PRESS RELEASE FOR NATURE METHODS
For papers that will be published online on 21 November 2005
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An easier way to sugar-coat your research
A simplified strategy for modifying complex sugar molecules, described in
the November issue of Nature Methods, could dramatically increase the ease
and speed with which scientists tackle important issues relating to tumor
detection and the pathology of infectious diseases.
Just like clothes make the man, what a protein wears can dramatically alter
how it is recognized. Many proteins, particularly those at the surface of
cells, have their appearance sweetened by the addition of elaborate sugars.
Among other things, these sugars can play an important role in communication
between cells, serve as docking pads for bacteria or viruses, or provide
clinically useful markers for cancer detection.
From this, the relatively new-but rapidly growing-field of glycomics has
emerged, exploring which proteins are modified with which sugars, and what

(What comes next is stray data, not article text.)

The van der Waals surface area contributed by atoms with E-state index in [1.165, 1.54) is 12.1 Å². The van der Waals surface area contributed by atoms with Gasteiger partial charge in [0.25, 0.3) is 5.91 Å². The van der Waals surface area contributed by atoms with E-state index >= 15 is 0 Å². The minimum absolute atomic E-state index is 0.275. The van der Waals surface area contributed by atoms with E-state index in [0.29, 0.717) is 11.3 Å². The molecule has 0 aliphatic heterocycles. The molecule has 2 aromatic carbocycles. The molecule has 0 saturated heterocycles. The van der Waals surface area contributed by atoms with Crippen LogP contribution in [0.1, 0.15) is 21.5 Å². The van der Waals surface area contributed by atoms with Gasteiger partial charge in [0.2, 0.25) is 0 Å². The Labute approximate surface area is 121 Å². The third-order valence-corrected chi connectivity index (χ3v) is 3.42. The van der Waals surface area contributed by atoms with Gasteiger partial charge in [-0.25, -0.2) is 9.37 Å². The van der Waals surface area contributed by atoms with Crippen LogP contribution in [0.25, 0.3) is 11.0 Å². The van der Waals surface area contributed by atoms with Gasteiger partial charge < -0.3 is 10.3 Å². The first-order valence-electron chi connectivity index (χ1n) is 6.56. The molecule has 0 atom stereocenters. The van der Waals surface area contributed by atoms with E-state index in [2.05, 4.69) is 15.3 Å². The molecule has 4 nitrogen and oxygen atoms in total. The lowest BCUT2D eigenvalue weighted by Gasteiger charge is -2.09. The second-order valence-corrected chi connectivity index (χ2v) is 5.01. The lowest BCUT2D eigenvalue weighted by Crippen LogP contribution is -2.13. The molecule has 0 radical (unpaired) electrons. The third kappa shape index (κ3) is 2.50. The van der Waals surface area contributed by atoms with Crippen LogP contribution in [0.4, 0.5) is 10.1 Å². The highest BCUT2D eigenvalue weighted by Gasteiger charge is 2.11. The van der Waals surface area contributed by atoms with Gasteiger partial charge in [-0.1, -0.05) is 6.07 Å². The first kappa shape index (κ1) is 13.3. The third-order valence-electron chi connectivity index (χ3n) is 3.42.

the implications of those modifications are. This often involves
synthesizing different sugars and examining how they interact with different
proteins. Unfortunately, this is a tedious and demanding process, limiting
the efficiency and scale of glycomic experiments.
In their latest work, Richard D. Cummings and colleagues describe a highly
efficient chemical process for the rapid generation of modifiable sugar
molecules. Sugars prepared by this process are linked with a fluorescent
molecule that makes them easier to work with and detect, and they can
readily be assembled onto arrays for high-throughput analysis. This strategy
is suitable for use with a broad variety of naturally occuring and
commercially available sugars, and the authors believe that their approach
should provide greater flexibility and efficiency for glycomics researchers,
and make high-throughput functional studies easier and more informative.
Richard D. Cummings (University of Oklahoma Health Sciences Center, Oklahoma
City, OK, USA)
Tel: +1 405 271 2481; Email: [email protected]
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